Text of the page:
Rebel access to mines and minerals in the DRC has fueled decades of war and destabilization in the area, says the Enough Project, and securing the mines will cut off funds to rebel groups and bring a quick end to the conflict.
The Enough Project is an international group working to end genocide and crimes against humanity. It's part of the Center for American Progress, based in Washington, DC.
Because of poor security, every rebel group is benefiting from the treasures of the DRC, says David Sullivan, research associate for the center.
"Armed groups on all sides of the conflict in eastern Congo continue to profit from the mineral wealth there," he says, "especially in the eastern provinces of North and South Kivu."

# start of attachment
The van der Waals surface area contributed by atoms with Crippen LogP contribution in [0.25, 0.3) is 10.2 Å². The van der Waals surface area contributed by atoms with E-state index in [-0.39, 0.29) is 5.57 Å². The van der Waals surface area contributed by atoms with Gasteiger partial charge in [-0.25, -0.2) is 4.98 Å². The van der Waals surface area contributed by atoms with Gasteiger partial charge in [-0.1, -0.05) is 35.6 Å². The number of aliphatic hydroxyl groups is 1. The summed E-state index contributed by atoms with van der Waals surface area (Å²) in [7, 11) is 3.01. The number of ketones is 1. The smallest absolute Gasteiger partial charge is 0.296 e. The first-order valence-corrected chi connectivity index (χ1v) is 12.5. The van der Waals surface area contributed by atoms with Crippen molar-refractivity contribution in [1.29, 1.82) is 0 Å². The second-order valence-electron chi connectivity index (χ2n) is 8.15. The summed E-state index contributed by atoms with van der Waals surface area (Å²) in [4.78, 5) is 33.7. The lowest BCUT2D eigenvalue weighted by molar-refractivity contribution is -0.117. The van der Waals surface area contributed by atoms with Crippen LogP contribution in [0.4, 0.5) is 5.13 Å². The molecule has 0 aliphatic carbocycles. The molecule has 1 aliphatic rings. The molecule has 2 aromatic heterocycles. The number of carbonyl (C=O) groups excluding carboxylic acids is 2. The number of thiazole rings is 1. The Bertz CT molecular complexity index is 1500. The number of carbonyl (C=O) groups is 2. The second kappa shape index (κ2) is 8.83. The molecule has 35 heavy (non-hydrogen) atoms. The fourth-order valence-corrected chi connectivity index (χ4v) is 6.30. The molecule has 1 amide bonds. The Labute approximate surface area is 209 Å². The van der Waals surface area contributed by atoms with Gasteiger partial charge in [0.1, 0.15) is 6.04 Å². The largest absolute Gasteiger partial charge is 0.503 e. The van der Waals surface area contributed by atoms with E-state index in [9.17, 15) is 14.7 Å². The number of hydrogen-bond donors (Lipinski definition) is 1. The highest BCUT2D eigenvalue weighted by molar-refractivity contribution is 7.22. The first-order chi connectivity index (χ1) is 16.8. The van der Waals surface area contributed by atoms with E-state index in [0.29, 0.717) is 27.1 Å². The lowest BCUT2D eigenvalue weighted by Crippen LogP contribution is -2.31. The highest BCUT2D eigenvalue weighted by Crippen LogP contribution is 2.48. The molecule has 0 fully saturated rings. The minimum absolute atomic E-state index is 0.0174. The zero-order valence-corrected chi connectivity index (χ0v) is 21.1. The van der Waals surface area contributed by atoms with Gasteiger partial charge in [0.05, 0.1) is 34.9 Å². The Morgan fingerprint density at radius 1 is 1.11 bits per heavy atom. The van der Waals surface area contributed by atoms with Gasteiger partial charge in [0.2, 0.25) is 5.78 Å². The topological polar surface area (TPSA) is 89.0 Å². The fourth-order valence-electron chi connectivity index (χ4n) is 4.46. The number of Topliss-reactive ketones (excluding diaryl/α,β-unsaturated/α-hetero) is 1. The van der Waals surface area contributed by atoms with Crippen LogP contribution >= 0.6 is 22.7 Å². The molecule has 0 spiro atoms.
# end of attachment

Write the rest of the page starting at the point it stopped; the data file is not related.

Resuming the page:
International businesses that use these minerals, says Sullivan, have a responsibility to stop the conflict by halting further contacts with rebel groups operating in the area.
"I think the international electronics industry, as the principle end user of these minerals...has "an enormous responsibility to help be part of the solution to this problem of conflict minerals." Sullivan says they should determine where they are getting the minerals "by working down their supply lines... and tracing their suppliers back to the specific mines of origin."
Time is running out for the international community to take a stand against the looting of the natural resources of the Congo and the suffering inflicted on its population, he says.
"The first report about this came out 10 years ago and we are still seeing the same actors continue to be involved in this problem. So the response to this is long overdue, and I think there is considerably more that can be done. But there is the beginning of efforts to do something."